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Saturday, 12 June 2010

ASPERGILLOSIS IN SILKWORM

S. Manochaya and J. Justin Kumar
S. Manochaya is a budding researcher, currently working as a project fellow in Biodervisity Bioprospecting and Sustainable Development under Institute of Excellence in Department of Microbiology, University of Mysore. A post graduate in Microbiology, she had earlier worked with M/s. Healtline Pvt. Ltd., Sericare Division, Bangalore as R &D Officer and involved in DBT project “Silk Protein blend film for burn wound management” and in the development of other neutraceutical products. She is interested in Agricultural and Medical Microbiology for herbal drug development. Mr. J. Justin Kumar works with Central Sericultural Research and Training Institute, Mysore, India. His research interests include silkworm pathology and application of bio-molecules in silkworm disease management. They can be contacted at: mcs_nks@yahoo.co.in & justinkumarj@gmail.com

Introduction
In tropical countries like India the success of silkworm rearing depends upon the protection of crop from the disease causing pathogens. In temperate sericulture regions ideal climate, superior quality of mulberry leaves and restricted number of rearing in a year reduces the chance of disease incidence. The reason for outbreak of silkworm diseases in India includes continuous rearing throughout the year, availability of large population of different stages in a limited area, inferior quality of mulberry leaves and unhygienic rearing condition etc. Disease out break not only affects the income of the farmers but also scuttles the seed cocoon and silk production plans. Domestication for the past several thousand years has rendered the silkworm, highly susceptible to different pathogens leading to diseases and crop loss. Different micro-organisms such as viruses, bacteria, fungi and microsporidia cause infectious diseases in silkworm.

Aspergillosis
Aspergillosis is a major silkworm disease in several sericultural countries. This is caused by a number of Aspergillus species of fungi. Aspergillus species have been known to be pathogenic to silkworms since the latest part of 19th century (Nomura, 1897). This disease is commonly called `Kojickabi’ in Japan (Ayuzawa, et al., 1972) and also known as brown muscardine. Many aspergillus species have been reported to infect silkworm (Aoki, 1971). More than 10 species of Aspergillus were reported from Thailand, Indonesia, Srilanka and India (Govindan and Devaiah, 1995) as pathogenic to silkworm, viz., A. flavus, A. tamari, A. oryzae, A. niger, A. ochraceus, A. sojae, A. fumigatus, A. nidulans, A. flavipes, A. clavatus, A. terreus, A. melleus, A. elegans, A. parasiticus, etc. A. flavus Link and A. tamari Kita are most common in India. Aspergillus bombycis Peterson et al. is a recently described species known only from domesticated silkworm [Bombyx mori L. (Lepidoptera: Bombycidae)] culture in Indonesia and Japan (Peterson et al. 2001).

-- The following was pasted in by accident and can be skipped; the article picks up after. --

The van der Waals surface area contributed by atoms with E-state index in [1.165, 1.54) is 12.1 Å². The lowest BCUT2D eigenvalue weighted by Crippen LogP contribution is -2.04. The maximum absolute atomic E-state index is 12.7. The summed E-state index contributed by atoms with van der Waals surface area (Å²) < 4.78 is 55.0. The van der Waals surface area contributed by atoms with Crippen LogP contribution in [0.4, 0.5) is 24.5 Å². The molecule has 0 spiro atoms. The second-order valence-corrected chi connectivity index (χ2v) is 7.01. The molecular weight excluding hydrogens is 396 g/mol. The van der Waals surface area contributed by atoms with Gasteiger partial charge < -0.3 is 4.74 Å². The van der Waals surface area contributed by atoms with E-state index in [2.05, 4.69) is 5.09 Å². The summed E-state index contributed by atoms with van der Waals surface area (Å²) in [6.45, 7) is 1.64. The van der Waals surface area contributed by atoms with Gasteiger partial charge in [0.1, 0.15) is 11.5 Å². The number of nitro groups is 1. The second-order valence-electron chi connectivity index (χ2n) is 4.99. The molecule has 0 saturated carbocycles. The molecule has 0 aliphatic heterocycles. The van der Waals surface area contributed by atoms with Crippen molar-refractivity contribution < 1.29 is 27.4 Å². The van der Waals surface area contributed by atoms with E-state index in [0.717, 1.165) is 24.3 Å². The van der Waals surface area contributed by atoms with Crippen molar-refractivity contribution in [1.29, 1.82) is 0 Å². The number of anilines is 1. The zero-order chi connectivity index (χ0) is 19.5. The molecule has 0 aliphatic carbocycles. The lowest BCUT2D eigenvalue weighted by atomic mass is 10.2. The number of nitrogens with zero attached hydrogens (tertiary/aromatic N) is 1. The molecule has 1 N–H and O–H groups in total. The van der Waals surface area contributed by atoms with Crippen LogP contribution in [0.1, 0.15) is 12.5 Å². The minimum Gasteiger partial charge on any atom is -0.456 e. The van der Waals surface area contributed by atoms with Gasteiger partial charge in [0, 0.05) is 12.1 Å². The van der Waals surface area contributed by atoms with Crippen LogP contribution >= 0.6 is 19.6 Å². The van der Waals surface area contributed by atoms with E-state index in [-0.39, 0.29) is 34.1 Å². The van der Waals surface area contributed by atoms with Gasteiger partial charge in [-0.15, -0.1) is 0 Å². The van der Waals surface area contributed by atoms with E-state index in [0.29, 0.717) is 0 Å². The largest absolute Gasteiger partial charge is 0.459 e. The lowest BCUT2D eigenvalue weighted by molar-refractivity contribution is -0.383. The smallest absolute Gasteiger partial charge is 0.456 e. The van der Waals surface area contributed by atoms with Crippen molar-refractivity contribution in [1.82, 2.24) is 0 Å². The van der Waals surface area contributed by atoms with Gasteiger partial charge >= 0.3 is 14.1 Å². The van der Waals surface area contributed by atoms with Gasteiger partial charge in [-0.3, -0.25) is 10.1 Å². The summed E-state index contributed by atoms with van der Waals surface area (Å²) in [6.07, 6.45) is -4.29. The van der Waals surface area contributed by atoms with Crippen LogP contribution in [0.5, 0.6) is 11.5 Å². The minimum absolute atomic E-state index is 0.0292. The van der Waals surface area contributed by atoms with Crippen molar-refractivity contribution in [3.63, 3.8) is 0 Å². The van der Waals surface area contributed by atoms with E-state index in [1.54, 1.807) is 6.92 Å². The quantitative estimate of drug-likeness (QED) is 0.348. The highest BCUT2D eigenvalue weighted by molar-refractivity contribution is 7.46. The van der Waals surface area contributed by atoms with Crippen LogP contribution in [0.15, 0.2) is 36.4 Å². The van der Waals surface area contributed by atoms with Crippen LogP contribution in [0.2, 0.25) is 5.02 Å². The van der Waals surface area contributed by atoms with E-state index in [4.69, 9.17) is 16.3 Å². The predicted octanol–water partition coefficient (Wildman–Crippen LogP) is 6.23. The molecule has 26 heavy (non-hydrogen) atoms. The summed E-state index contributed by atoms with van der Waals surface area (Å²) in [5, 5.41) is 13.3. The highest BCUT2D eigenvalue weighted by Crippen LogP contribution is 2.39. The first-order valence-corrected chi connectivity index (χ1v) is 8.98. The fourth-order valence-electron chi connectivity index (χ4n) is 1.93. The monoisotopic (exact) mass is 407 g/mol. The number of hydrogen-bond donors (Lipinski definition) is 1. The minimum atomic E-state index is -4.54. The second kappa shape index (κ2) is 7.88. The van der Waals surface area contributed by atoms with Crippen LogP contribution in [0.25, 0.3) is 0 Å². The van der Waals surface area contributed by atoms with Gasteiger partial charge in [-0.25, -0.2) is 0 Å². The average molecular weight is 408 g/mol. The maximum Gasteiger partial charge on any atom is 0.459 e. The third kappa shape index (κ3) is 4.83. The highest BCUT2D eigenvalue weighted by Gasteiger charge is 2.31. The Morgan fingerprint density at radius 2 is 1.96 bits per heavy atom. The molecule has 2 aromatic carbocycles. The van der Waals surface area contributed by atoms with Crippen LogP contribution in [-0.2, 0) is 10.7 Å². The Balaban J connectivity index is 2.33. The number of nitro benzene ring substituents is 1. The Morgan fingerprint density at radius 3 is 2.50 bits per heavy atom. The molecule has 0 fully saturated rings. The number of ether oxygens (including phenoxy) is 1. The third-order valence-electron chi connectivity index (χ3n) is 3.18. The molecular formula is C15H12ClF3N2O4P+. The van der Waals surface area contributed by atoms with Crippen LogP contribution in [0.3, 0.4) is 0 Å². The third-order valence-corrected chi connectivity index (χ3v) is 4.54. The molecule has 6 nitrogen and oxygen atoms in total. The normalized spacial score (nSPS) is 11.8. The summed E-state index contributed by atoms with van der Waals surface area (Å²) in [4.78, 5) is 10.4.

Aspergillus is a facultative fungus and is able to live saprophytically in the silkworm rearing environment like soil surface and rearing appliances, silkworm faeces etc (Aoki, 1971; Ayuzawa et al., 1972). These form the source of the fungus and thus disease spreads rapidly. Though Aspergilli are saprophytic, they are reported to be pathogenic to several insects in addition to Bombyx mori (Govindan et al., 1998). The early instars i.e., first and second instar silkworm larvae are more susceptible and later stage silkworms are fairly resistant to this diseases. High temperature and high relative humidity conditions maintained during young stage are reportedly contributing factors to greater disease incidence during young age (Govindan and Devaiah, 1995). Aspergillus flavus Link. and Aspergillus tamarii Kita are commonly found strains in India.

Systematic position of the pathogen 
The Genus Aspergillus belongs to the Family Trichocomaceae, Order Eurotiales, Class Eurotimycetes, Phylum Ascomycota, Kingdom fungi and Domain Eukarya. Though there are hundreds of species of Aspergillus, all are not pathogenic to silkworm. The systematic position of the genus is:

Domain: Eukarya
Kingdom: Fungi
Phylum: Ascomycota
Class: Eurotiomycetes
Order: Eurotiales
Family: Trichocomaceae
Genus: Aspergillus

Mode of infection